Accessibility Settings

color options

monochrome muted color dark

reading tools

isolation ruler



How They Did It: Building a Database of Police Use of Force in the US

Our work began in 2017 with a single police officer in central New Jersey.

(Editor’s Note: This how-to piece centers on New Jersey, an urban state of nine million that borders the cities of New York and Philadelphia on the US east coast. The project is by a team from NJ Advance Media, the state’s leading provider of local news, whose holdings include The Star-Ledger and other daily and weekly newspapers.)

The family of a 16-year-old claimed in a Facebook post that an officer in the borough of Carteret “savagely” beat their son after a brief car chase. They included photos of severe injuries to his face. Two days after reporter Craig McCarthy’s story was published on, officer Joseph Reiman was charged with assault. He has pleaded not guilty.

Could the community have known Reiman might be at risk of violent behavior?

From the time Reiman was hired in 2015, the 50-person department logged 115 incidents in which an officer used force, records show. Reiman accounted for 24 of them, more than one-fifth the entire department’s total and twice as many as the next officer.

Carteret’s civilian police commissioner said Reiman was simply a “proactive” cop. But why didn’t he raise red flags within the county prosecutor’s office or the state Attorney General’s Office, which are both responsible for overseeing local police?

In truth, it could have been other places like CarteretCarlstadt or Carney’s Point. In the 17 years since the Attorney General’s Office first required police to report when they use force in the hopes of identifying problematic officers, departments and trends, the system has been virtually ignored.

It took a landmark New Jersey Supreme Court ruling in July to make these reports fully available to the public. To produce The Force Report, NJ Advance Media filed 506 public records requests and collected 72,677 use-of-force forms covering 2012 through 2016. They cover every municipal police department in New Jersey, as well as the State Police.

The results are now available at, the most comprehensive statewide database of police force in the United States.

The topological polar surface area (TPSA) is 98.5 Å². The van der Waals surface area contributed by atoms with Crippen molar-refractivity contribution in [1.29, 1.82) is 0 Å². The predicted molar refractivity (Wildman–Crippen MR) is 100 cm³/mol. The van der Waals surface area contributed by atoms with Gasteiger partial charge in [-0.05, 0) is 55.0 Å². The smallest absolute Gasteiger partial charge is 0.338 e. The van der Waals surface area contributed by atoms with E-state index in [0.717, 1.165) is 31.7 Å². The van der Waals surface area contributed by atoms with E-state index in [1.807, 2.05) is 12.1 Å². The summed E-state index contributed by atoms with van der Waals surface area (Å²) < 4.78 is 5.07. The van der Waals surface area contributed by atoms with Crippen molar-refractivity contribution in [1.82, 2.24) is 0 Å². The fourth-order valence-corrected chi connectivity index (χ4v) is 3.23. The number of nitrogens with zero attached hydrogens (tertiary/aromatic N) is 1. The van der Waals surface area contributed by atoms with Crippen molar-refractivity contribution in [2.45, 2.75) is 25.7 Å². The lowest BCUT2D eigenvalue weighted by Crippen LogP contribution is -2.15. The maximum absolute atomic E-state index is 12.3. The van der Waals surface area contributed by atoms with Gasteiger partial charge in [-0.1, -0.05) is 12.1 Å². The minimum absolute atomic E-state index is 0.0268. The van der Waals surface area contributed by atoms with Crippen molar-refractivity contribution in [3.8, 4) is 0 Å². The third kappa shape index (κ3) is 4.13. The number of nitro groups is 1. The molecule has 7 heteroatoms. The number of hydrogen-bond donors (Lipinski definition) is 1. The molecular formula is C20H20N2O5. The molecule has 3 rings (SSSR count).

The Force Report database allows residents of New Jersey to search for their police departments or for their local police officers to see how often they use force.

If you have basic questions about the project or how to search the database but don’t want all the technical stuff, check out our friendly Frequently Asked Questions page.

For the rest of the nitty-gritty, keep reading this methodology.

Requesting the Records

Prior to the court ruling, numerous reporters at NJ Advance Media had attempted to build a statewide database of police force over the past decade, only to run into major roadblocks. Police departments refused to release use-of-force reports, or agreed to release them but would redact officer names, making it impossible to identify outliers or meaningful trends.

To build The Force Report database, reporters initially sought reports dating back 10 years, from 2007 through 2016, but were told by departments that many older forms were inaccessible in storage, had been lost or were otherwise not available. The requests were eventually narrowed to five years, from 2012 through 2016, the most recent full year available.

Records requests were first filed with all 21 county prosecutors. Under guidelines established by the state Attorney General’s Office, local police departments are to report all force incidents to the county prosecutor’s office annually in a manner set forth by the prosecutor. Ideally, these should have been a more centralized source for all forms.